Auditor obligations in an evolving legal landscape

J.-A. Tarr, J. Mack

Research output: Contribution to journalArticlepeer-review


The purpose of this paper is to look at auditor obligations to their clients and potentially to third parties such as investors, with a focus on the quality of financial disclosure in an evolving legal framework.

The article outlines and compares established and emerging trends relative to information disclosure and contractual performance in parallel contexts where information asymmetry exists. In particular, this article considers the disclosure regime that has evolved in the insurance industry to address the substantial imbalance in the level of knowledge possessed by the insured in comparison to the prospective insurer. Abductive reasoning is used to identify causal constructs that explain the data pattern from which the theorised potential for judicial revision of the interpretation of “true and fair” in line with “good faith” in legal regulation is derived.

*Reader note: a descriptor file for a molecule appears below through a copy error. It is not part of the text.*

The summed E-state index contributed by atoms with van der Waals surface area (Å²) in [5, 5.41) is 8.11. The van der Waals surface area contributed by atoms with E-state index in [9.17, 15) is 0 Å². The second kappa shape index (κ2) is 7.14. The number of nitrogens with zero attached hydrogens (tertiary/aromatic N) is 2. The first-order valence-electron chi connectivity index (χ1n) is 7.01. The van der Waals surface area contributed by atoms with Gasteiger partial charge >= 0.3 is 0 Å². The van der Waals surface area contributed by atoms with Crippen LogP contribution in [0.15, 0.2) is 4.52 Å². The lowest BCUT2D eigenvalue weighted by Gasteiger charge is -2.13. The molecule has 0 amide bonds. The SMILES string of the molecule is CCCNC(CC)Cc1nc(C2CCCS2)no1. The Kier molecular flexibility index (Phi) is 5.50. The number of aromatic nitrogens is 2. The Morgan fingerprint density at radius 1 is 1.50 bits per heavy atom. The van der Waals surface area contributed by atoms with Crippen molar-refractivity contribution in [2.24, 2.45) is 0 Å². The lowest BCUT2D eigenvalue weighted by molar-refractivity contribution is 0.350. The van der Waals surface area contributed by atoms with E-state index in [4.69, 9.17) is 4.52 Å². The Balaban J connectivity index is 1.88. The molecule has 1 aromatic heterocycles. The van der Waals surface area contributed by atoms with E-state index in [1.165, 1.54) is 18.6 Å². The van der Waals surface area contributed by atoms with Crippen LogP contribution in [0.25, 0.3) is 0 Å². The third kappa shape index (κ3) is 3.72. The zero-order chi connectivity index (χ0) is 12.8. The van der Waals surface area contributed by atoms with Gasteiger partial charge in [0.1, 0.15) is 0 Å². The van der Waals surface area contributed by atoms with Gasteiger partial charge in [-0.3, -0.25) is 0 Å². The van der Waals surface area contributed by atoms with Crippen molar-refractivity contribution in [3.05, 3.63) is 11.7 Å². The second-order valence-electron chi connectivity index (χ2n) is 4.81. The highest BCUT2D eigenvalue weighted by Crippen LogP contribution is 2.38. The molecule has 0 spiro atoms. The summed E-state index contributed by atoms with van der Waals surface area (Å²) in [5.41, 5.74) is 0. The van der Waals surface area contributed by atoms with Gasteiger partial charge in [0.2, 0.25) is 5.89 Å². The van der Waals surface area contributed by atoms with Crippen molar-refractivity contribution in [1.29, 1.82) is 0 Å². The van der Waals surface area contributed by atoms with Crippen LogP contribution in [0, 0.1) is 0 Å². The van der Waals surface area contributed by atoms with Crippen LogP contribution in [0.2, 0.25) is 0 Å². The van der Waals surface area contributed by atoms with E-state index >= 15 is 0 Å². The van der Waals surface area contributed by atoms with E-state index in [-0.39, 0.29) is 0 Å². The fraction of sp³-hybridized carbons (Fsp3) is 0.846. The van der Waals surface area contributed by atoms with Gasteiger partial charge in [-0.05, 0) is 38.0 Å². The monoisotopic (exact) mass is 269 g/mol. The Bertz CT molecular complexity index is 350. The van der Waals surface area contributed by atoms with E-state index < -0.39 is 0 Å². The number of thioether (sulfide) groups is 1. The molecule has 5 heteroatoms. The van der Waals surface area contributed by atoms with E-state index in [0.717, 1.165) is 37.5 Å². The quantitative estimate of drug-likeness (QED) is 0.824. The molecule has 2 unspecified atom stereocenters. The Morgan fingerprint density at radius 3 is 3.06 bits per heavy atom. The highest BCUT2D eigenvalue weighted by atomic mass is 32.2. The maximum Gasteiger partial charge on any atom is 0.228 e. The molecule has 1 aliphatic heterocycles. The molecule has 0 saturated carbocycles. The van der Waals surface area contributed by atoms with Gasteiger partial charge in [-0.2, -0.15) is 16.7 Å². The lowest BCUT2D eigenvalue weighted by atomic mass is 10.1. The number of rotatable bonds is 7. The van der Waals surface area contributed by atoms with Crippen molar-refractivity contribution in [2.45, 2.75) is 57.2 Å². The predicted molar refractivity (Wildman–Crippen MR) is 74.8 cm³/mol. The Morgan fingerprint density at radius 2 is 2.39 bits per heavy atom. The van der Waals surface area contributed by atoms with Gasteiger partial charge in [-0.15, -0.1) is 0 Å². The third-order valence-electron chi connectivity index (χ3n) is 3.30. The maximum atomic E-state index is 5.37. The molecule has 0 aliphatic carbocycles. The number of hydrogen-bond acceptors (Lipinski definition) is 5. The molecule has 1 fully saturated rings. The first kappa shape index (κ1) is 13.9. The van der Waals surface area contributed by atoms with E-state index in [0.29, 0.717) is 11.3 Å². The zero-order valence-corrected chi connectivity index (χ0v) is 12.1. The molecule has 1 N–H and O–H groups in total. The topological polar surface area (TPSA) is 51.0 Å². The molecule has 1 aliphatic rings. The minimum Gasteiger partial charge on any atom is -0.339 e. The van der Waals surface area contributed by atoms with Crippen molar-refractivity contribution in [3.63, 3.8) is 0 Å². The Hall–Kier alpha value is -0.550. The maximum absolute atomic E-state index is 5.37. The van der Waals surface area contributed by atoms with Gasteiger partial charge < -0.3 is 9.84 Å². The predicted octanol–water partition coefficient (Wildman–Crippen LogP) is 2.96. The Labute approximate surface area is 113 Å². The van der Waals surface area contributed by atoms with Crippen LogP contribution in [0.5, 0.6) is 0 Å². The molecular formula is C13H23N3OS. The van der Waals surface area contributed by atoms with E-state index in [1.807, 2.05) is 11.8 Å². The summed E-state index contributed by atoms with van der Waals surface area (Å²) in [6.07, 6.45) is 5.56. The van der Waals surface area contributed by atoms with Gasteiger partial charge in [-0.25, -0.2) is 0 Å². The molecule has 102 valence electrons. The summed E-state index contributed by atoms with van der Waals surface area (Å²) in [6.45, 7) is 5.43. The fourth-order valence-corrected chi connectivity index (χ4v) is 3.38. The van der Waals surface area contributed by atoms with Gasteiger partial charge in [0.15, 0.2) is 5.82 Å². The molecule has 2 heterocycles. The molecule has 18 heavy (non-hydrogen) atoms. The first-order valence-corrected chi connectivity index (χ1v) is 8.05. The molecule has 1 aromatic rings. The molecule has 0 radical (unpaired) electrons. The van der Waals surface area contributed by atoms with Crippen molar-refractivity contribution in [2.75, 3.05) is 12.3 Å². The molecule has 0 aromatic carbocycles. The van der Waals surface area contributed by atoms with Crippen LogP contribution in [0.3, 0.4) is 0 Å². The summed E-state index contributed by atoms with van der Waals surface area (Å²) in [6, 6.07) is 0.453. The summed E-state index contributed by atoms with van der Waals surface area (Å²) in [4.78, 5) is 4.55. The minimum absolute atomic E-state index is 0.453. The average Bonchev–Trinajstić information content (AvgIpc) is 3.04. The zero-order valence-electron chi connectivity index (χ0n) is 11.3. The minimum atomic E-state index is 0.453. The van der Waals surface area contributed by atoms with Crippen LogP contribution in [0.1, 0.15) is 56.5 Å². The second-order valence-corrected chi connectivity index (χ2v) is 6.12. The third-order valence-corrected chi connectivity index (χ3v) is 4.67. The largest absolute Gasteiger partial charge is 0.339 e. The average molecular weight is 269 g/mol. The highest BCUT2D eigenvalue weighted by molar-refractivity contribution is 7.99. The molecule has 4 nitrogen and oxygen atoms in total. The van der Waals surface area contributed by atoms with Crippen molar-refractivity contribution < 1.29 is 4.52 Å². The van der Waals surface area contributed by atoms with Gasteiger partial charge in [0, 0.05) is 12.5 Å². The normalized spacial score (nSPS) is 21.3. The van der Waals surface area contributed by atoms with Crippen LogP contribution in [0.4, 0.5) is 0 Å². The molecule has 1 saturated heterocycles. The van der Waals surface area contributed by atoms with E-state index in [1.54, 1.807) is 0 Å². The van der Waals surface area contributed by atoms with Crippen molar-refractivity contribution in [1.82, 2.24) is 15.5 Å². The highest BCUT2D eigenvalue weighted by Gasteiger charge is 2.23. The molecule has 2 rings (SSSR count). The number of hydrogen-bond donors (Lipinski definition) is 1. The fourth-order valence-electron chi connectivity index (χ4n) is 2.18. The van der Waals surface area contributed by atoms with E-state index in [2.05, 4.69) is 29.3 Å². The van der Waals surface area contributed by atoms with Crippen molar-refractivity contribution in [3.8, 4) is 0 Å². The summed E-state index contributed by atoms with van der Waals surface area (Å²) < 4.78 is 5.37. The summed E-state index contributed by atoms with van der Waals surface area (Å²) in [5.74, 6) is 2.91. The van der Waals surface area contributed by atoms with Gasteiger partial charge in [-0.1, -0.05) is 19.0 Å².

The authors conclude that there is little doubt that a duty of good faith in relation to auditor-company contractual dealings and potentially a broader good faith duty to third parties such as investors in companies may be on the horizon.

In the context of stated objectives by organisations such as the International Federation of Accountants to reconcile ethical and technical skills in the wake of the global financial crisis, there is an increased need to rebuild public and investor confidence in the underpinning integrity of financial reporting. This paper offers a perspective on one way to achieve this by recognising the similarities in the information asymmetry relationships in the insurance industry and how the notion of “good faith” in that relationship could be useful in the audit situation.
Original languageEnglish
Pages (from-to)1009-1026
JournalAccounting, Auditing and Accountability Journal
Issue number6
Publication statusPublished - 2013


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